Determining Nitrate in Forage Samples by Xylenol Nitration1
- L. D. Sabatka,
- D. N. Hyder,
- C. V. Cole and
- W. R. Houston2
The xylenol method of determining nitrates in water samples was reported to provide advantages of rapidity, specificity, sensitivity, and reproducibility. Since most methods of determining nitrates in forage samples are difficult and time consuming, our objective was to adapt the xylenol method for determining nitrates in forage and to compare it to the nitrate-electrode method.
The first problem originated from an incorrect procedural suggestion concerning the ratio of sulfuric acid to water in the nitration medium. The original recommendation for six parts of sulfuric acid to four parts of water and two parts of acetic acid was satisfactory.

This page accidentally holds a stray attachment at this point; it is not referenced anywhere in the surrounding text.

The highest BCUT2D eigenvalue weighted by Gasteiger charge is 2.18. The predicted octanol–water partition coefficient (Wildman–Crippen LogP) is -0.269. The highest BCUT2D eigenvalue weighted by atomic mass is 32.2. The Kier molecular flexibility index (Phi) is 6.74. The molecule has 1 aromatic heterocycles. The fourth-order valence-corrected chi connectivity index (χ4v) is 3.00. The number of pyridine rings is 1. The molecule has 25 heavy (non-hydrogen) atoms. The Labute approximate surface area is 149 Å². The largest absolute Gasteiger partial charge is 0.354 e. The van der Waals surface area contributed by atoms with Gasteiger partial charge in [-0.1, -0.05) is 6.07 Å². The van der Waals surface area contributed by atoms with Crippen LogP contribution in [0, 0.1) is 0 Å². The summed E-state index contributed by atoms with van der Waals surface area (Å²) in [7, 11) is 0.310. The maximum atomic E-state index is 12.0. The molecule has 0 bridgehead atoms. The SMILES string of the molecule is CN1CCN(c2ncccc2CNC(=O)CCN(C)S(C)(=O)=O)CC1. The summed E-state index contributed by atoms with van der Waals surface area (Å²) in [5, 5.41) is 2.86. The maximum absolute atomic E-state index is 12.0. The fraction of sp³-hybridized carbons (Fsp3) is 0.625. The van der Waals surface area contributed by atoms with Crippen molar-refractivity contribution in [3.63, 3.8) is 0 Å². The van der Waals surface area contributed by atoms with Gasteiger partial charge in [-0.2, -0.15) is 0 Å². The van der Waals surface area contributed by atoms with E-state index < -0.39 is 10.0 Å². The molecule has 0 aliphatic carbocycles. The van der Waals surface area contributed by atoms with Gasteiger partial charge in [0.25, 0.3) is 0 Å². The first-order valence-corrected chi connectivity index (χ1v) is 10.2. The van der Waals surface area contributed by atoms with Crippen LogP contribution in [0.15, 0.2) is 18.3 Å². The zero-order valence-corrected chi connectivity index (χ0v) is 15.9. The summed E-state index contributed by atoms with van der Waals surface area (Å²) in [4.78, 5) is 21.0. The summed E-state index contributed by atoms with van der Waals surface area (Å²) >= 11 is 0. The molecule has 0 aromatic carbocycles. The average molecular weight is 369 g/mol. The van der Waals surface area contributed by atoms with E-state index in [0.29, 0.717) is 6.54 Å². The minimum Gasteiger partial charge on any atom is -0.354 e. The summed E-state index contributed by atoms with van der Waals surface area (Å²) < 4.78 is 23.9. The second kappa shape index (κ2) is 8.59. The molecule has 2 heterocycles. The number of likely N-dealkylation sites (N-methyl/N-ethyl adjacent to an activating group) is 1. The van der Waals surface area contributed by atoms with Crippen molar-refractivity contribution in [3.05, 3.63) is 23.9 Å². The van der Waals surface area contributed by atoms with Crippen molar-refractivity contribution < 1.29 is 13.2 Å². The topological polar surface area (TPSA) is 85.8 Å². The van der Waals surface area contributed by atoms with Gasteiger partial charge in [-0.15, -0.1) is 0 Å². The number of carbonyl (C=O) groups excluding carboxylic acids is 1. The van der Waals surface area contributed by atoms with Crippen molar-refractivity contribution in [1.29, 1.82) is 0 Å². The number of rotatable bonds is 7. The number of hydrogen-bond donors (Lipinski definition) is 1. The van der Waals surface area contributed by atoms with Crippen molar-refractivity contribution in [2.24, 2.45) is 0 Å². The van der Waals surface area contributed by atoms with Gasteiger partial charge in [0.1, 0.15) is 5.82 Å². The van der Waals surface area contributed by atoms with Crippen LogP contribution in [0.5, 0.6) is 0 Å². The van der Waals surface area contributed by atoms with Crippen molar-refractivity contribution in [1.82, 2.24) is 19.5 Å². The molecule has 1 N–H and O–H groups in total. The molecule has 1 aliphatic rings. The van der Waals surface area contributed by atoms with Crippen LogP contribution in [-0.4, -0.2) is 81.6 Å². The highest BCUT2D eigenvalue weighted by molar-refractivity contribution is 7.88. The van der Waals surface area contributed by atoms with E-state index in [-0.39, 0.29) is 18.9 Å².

The second problem was one of clarifying plant extracts without adding interfering ions or removing nitrate. A source of bone black adsorbed plant pigments without adsorbing nitrate.
The third problem was that of interference from sugar, which required quantitative evaluation. Although the amount of that interference was small, amounting to 5.4 ppm of nitrate N per 1% sugar extracted from plant dry matter, it was important in the comparison of xylenol and nitrate-electrode methods. A rapid colorimetric method of determining extracted sugar by darkening with sulfuric acid was developed.
Among triplicate determinations of 12 forage samples ranging from 87 to 1,469 ppm of nitrate N, the xylenol and nitrate-electrode methods gave equal values and time requirements, but the standard deviation for repeatability was ± 29 ppm by the xylenol method and ± 63 ppm by the nitrate electrode. Consequently, the xylenol method was considered sufficiently accurate, rapid, and precise for routine determinations of nitrate concentrations in forage samples.Please view the pdf by using the Full Text (PDF) link under 'View' to the left.
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